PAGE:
The new Xenobiologist, or "bug rating" as they are sometimes, derisively referred to in the fleet, is a new course that is still working out the kinks. The course itself is a year long, and is held at the Armed Forces Xenobiological Center at Fort Patton on Ellis. Their training, which includes in depth instruction by the best Xenobiologists from ESU, is mainly concentrated on the Kafer situation. Many of the members of this specialty are being "poached" from other parts of the C-SAR force, and are, due to the nature of their instruction (guest lecturers from the IEX and NARL), are quickly gaining a reputation for being "odd" to say the least.

After the individual schools, a new Ceasar is assigned to a division and is put through an 18-month probationary period where any other member of the division can have the "Prob" returned to unit for any reason. The selection, to be a Ceasar is thus, some of the longest training times in the entire US military.

Equipment is heavy duty Armored Vacc Suits, usually the SM-109 model, which is loosely based on combat walker technology and is fitted with hard points for an single APW (anti-personnel weapon) and a laser welder or other cutting tool. The suit his lined with a Kevlar/Mylar mesh mixed with a new Pentapod living synthetic that strengthens the tensile capacity of the mesh by 200%. The visor on the helmet has a holographic heads-up display and a voice activated 50km radio. It also has a powerful auto-distress beacon with a range of 100,000km. It's a tough, tricky suit to master to any degree, and new Ceasars spend a great deal of time doing just that.

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ASF Combat Controllers:

The Combat Controllers are also as old as the ASF. Their mission is just like that of the USAF Combat Controllers, but unlike them, they often have to deploy off world and operate in conjunction with USMC Force Recon teams. They also are the only trained personnel that can call in accurate Ortillery support through a variety of methods. In recent actions, they saw a lot of service on the French Arm, helping retake BCV IV, Kimanjano and most notably, Dunkelheim.

Training Combat Controllers is done in three phases; the first takes place at Camp Kelley, WA. Here, prospective Combat Controllers are put through basic infantry training and fieldcraft, this phase lasts 10 weeks. The second phase is moved to Mars, where they are taught Hostile Environment training, at the Allan B. Sheppard Armed Forces Hostile Environment course. This phase lasts 6 weeks, the final phase is on Tirane, where they prospective Combat Controllers are taught personal orbital reentry (ie:drop) techniques and put in a graduation exercise with a live drop and calling in live munitions from orbit at New Cascadia Training Center. This is a 3-week exercise and is often done in conjunction with Marine Force Recon teams.

After training, the new combat controllers are paired together with an experienced member and assigned to a USMC Brigade, operating out of the ANGLICO section of the H & S (Headquarters and Service Company). A given brigade has enough teams for each battalion to have it's own Combat Controllers. They work exclusively for their battalion alone, and usually work with a single starship, though Combat Controllers do have the training and equipment to coordinate the fire of a classified number of starships.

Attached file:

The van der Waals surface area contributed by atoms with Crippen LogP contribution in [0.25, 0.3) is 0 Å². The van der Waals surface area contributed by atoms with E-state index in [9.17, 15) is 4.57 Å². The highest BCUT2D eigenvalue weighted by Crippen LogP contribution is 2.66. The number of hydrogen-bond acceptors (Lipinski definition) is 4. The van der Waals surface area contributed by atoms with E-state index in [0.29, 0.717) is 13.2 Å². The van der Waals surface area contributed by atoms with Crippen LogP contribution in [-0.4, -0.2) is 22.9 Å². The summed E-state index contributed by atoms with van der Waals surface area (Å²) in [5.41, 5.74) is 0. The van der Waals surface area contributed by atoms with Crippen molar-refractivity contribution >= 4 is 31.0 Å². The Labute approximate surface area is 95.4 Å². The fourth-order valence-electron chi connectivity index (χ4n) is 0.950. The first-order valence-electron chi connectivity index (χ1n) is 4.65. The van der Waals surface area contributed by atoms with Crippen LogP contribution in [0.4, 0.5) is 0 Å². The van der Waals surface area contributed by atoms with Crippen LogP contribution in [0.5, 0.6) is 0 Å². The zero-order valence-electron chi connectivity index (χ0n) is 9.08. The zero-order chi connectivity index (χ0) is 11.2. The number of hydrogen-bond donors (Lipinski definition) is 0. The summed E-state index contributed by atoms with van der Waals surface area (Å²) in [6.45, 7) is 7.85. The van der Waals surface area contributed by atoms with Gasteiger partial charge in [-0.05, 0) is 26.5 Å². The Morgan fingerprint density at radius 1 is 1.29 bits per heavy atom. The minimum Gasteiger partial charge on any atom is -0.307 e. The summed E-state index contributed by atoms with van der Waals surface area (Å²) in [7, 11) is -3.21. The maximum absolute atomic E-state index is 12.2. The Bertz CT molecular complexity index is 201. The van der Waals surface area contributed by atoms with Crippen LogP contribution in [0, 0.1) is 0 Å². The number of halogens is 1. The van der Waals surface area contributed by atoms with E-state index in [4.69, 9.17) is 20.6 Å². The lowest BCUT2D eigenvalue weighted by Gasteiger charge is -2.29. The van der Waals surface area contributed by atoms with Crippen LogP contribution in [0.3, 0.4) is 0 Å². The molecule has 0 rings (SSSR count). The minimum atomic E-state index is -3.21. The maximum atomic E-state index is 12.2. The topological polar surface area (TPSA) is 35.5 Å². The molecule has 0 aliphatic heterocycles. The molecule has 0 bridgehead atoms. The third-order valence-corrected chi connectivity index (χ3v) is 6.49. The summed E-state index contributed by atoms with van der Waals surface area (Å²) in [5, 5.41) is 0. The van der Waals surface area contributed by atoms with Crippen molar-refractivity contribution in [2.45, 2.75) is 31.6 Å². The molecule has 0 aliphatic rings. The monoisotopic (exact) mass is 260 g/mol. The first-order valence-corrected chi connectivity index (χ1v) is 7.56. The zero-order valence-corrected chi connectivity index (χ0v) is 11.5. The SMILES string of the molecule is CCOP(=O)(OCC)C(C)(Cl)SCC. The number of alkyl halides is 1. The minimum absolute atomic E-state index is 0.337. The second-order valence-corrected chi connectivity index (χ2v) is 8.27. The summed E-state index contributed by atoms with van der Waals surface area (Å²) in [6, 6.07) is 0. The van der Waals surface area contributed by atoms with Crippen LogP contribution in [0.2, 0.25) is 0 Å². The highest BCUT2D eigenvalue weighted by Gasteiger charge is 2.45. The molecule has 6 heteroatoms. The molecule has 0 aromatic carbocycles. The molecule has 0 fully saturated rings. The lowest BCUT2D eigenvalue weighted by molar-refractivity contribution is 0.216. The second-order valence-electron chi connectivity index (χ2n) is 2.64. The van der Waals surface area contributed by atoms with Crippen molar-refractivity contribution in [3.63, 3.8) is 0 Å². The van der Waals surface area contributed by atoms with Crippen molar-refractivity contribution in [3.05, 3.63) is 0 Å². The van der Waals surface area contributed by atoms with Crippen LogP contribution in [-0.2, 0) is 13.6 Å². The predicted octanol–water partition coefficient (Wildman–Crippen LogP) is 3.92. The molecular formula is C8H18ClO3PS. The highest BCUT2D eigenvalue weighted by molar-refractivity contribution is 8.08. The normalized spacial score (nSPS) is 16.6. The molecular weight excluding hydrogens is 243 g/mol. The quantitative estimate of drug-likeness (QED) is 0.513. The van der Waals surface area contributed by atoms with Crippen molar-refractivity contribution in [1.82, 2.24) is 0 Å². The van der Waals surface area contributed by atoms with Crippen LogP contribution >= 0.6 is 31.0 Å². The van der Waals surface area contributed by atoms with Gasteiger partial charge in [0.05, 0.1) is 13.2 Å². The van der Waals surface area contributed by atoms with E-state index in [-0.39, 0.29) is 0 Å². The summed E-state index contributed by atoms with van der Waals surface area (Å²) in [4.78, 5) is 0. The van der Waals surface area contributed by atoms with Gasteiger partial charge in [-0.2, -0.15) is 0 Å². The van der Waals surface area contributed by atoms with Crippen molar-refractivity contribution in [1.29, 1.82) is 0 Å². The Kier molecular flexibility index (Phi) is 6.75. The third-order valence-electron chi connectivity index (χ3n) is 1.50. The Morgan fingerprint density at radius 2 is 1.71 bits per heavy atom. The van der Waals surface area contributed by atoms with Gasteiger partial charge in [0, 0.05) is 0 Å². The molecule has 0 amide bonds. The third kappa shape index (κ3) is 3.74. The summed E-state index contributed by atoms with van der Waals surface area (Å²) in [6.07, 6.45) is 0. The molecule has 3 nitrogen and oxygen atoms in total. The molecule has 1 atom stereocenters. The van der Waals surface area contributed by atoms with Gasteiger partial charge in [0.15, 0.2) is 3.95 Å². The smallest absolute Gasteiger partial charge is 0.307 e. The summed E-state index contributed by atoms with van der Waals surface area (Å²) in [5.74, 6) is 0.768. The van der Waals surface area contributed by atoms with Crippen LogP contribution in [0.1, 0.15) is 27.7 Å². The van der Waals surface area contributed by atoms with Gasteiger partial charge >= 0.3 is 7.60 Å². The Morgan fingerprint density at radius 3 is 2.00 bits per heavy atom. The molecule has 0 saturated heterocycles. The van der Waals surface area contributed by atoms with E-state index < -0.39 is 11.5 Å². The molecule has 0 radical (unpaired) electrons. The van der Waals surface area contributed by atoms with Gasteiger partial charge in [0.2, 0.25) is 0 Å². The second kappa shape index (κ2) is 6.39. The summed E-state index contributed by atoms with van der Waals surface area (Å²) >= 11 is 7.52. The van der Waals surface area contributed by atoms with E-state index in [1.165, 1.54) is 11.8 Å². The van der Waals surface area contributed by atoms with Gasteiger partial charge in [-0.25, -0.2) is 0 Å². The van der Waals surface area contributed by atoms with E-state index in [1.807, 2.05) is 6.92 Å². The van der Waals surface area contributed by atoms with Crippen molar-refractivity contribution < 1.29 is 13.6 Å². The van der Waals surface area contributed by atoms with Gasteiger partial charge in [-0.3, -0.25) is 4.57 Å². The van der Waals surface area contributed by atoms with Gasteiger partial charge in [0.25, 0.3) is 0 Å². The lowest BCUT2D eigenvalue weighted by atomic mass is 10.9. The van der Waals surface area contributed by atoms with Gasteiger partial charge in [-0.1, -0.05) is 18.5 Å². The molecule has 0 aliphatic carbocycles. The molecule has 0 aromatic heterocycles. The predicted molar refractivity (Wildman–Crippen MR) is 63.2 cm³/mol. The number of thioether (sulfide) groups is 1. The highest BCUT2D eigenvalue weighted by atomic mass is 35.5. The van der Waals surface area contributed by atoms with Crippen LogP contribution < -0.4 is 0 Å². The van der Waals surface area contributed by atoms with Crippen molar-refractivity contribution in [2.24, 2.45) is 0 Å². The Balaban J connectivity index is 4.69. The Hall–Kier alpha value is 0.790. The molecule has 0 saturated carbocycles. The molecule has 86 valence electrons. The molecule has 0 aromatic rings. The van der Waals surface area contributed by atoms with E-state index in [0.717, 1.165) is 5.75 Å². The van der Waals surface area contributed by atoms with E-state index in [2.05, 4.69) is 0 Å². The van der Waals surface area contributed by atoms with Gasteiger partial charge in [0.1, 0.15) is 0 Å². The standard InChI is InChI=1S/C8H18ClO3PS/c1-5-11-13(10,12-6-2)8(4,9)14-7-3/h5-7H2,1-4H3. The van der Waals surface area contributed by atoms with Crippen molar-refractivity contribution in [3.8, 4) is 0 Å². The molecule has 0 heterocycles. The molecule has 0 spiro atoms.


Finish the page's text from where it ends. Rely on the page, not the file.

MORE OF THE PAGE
With the advent of the Kafer War, and the ever-increasing US involvement of America on the French Arm, the ASFís pre-war structure for Combat Controllers has been outstripped, so the ASF is training USAF CCT personnel in the ASF CCT mission in a one month "conversion" training, that admittedly, is at times, a bit lacking.

Uniform is USMC standard, with ASF rank insignia. They carry USMC standard firearms, with one exception, as many Combat Controllers carry revolvers out of tradition and dependability. The Hancock 9-23 is a favorite, although, with the Kafer War, many are now looking for more powerful revolvers. The most important piece of equipment, however, is the SRC-97 SATCOM radio, which is a multifunction, EMP resistant, multi-powered 10 Gigawatt set. It can send Voice or Data/FAX up to 100,000 miles and can be configured for tight-beam, burst or wide beam transmission. It auto-encodes it's own transmissions using the new Auto SOI software that has been standard in the American Military since 2291.

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ASF Special Weapons Security Teams (SWST):

The ASFís Special Weapons Security Teams are some of the most highly trained security professionals in the American armed forces. Their mission is simple, to ensure the proper custody of all Special Weapons in the ASF arsenal. They ride shotgun on every detonation missile shipment and a detachment is at every ASF base that stores warheads. They have a very clear mandate, keep the warheads and associated paraphernalia under their control at all times. They are cleared to shoot at any potential threat in that vein, and are given wide latitude in doing so, having on one occasion, shot and killed a radical NARL activist protesting the storage of SIM-14 warheads at the Halstead Space Force Munitions Depot. The activist was caught climbing over a fence not 150 meters from a storage area for detonation warheads. While the activistís family, who happened to be a prominent Senator from Michigan, sued the ASF in court, and eventually lost, and the press demonized the unit, the ASF stands by the need for the unit and its training and use. Since the incident, however, each 60-man SWST detachment has a 3-man full-time hostage negotiation team attached and the unit is one of the prime development agencies for non-lethal weapons in the US military. While the ASF does consider the SWST a special operation unit, the force doesnít operate under day-to-day control by SOCCOM, but now, with the ever-widening nature of the Kafer war, more and more SWST detachments are being seconded to SOCCOM.